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. Last Updated: 07/27/2016

Rossia TV Says U.S. Spying at Kyrgyz Base

Rossia state television aired a documentary Sunday that accused the United States of using its only remaining air base in Central Asia as cover for a large-scale spying operation.

The documentary -- made by the same journalist who accused Britain of using fake rocks to spy in Moscow in 2006 -- purportedly shows how the United States ran intelligence operations from the Manas air base in Kyrgyzstan, which is used for supplying foreign troops in Afghanistan.

Kyrgyzstan told Washington in February to close the air base after it secured a $2 billion economic aid package from Russia, a setback for the United States as it seeks new supply routes.

"Eight years ago, under the pretext of the war in Afghanistan, the United States opened its air base at the Manas airport," Rossia said in a statement released ahead of the broadcast. "But this was only the start. Subsequently, the Americans in Kyrgyzstan launched a wide-scale intelligence operation."

A U.S. defense official dismissed the allegations as ridiculous and noted that the TV report surfaced just as U.S. and Kyrgyz officials resumed dialogue over the base's future.

The official, who spoke on condition of anonymity because he was not authorized to discuss the issue publicly, said U.S. and Kyrgyz representatives resumed talks last week. He gave no details.

The documentary was made by journalist Arkady Mamontov, who in 2006 provoked a dispute between London and Moscow by airing a film showing pictures of what he said were British spies using fake rocks to gather secrets electronically.

State television is seen as a mouthpiece for the authorities. But airing the film days after President Dmitry Medvedev's first meeting with U.S. President Barack Obama is likely to raise speculation of tensions within Russia's elite.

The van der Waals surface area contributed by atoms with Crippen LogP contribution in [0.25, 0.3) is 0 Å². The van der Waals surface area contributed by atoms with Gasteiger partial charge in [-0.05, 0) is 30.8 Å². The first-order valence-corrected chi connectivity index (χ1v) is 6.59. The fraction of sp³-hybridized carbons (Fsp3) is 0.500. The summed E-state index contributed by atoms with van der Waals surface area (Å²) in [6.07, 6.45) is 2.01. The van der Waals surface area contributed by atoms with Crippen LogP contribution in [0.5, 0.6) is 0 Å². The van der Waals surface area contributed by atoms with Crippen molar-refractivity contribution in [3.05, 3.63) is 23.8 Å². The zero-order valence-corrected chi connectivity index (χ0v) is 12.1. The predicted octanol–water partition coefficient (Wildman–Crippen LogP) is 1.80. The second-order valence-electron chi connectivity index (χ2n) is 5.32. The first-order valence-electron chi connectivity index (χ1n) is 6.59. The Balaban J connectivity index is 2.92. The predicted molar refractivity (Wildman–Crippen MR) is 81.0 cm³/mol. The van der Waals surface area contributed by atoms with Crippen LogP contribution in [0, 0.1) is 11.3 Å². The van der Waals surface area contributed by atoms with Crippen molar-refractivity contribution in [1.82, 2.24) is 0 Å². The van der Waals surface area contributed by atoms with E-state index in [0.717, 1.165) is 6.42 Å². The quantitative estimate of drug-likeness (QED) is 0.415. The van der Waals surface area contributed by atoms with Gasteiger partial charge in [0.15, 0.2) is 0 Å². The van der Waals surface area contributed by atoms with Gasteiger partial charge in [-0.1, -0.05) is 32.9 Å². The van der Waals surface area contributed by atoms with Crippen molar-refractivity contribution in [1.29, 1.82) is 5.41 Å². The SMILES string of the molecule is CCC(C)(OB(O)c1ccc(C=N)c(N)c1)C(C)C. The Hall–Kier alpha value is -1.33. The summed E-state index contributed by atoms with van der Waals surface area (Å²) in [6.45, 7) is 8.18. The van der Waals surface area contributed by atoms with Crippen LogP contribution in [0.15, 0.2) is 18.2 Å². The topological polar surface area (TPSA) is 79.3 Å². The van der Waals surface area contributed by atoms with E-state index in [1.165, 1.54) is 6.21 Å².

The documentary accuses the United States of running spying operations in the Kyrgyz capital, Bishkek. In one shot, the camera focuses in on a windowless, two-story building at the Manas base that the reporter says is the hub of a major U.S. radio intelligence unit.

The film then switches to grainy pictures of a woman identified as a CIA agent working under diplomatic cover as first political secretary of the U.S. Embassy in Bishkek. No one with the name given was listed on the embassy's web site.

In a scene reminiscent of a John le Carre novel, the film claims to show how U.S. agents used chalk marks on walls to set up secret meetings. The woman said to be a CIA agent is then shown in a shawl, disguised as an old woman.

The clip says the United States created a special team of spies in Bishkek to follow local politicians and keep Kyrgyz counterintelligence off the scent of the CIA agents.

"It should be noted that all this was done on the territory of a sovereign state, Kyrgyzstan, and with disregard for all the norms of international law," the film said.

Mamontov declined to comment on the film.